By now many of you know me pretty well but for those who don’t my name is Shirley Harris-Slaughter and my twitter handle is @motorcityauthor. I was born in the great state of Michigan and raised in the Charter Township of Royal Oak. I spent most of my time dreaming of the day when I could get out and start my life elsewhere. Then I discovered we were a historical community founded by a runaway slave on the “underground railroad.” I began to appreciate my roots. I discovered all this history way before ever thinking about writing.
My mother was a gifted poet and writer of children’s stories. She also was a great speaker. So what in the world could I contribute to this family? My parents were activists in the community and I watched them not realizing they were shaping me. I became a community activist before I started to write and I developed an appreciation for historical places and buildings which led me to try and save our local train station. Wrote a thesis on The Implementation of the Most Comprehensive Approach to Restoring the Michigan Central Depot. This project brought lots of attention and publicity to this neglected historical site. I don’t know why it’s taking me so long to get a copyright but it’s on my to-do list.
All of this led me to try and capture the history of our Catholic Community. So I wrote about my experience growing up in this environment. I titled the book, Our Lady of Victory, the Saga of an African-American Catholic Community. The title kind of stuck although my intention was to change it. This book had been gathering steam in my head for a long time before I actually set down to write. I felt that our history was gone because the church had merged and the school was razed after sitting empty for years and becoming an eyesore.
I was invited to speak about this to the Fred Hart Williams Geneological Society affiliated with the Detroit Public Library’s Burton Historical Collections. Mark Bowden tagged the book a Narrative History. You see, geneology is normally written in a timeline order. I was surprised that they found me and asked me to speak before their group. They never had history told in narrative form before and certainly not the topic I wrote about. I was paid a speaker’s fee and was able to autograph and sell books after the presentation. I was humbled by the attention and respect they lavished on me—just like a celebrity!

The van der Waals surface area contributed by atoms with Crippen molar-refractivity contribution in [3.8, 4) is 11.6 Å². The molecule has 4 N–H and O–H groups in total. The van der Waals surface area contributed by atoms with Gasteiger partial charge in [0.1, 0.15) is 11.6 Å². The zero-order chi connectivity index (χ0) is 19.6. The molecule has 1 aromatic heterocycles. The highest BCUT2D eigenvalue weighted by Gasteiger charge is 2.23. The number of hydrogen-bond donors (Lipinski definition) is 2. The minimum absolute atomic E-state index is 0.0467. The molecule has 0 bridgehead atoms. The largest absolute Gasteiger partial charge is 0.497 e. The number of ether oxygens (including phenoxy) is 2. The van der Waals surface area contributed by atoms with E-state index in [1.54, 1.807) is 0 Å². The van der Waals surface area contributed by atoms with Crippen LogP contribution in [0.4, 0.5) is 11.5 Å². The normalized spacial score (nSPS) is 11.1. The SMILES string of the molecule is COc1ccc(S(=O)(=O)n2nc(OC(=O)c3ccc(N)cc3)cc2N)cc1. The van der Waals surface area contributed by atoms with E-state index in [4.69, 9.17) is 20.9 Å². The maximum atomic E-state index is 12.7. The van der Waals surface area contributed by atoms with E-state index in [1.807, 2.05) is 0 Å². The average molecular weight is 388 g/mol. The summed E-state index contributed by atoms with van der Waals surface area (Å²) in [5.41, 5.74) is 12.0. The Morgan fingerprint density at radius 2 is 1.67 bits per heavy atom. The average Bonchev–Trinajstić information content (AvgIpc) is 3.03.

And now the church that I had known most of my life is closing its physical doors and moving over to a little chapel inside our so-called sister parish, St. Scholastica. We get to keep the deacon and our weekly priest. We get to retain our name. I guess that’s supposed to make us happy. This was a wealthy parish mind you. Over the years enrollment started dwindling with the closing of the school and people passing away. In spite of that we still managed to reach our fundraising goal of approximately $150,000.00, in 2013 but it wasn’t enough. The Archdiocese of Detroit has a lousy policy that’s not conducive to nurturing and growing our little community. With a different set of rules we could have stayed open and thrived. You have to own something in order to do that. Catholics don’t own their churches. And so this will continue to happen.
The merged Presentation-Our Lady of Victory is closing its physical doors on February 22, 2014. It is another experiment I’m afraid. The first experiment came when they merged Our Lady of Victory with Presentation Church. It didn’t go very smoothly. So I am very sad by this latest turn of events. But I’m glad the story was captured because they can never take that away.
The saga will go on and on. I appreciate being able to share this story with you. I hope you get as much out of this book as I got out of researching and writing it. It has been quite a journey and the knowledge acquired while doing this very worthwhile project is priceless. You can get the complete story from the book. The history is who I am.
Please do stop by.
Click on this link to get your copy!
Website blog: http://rememberourladyofvictory.com/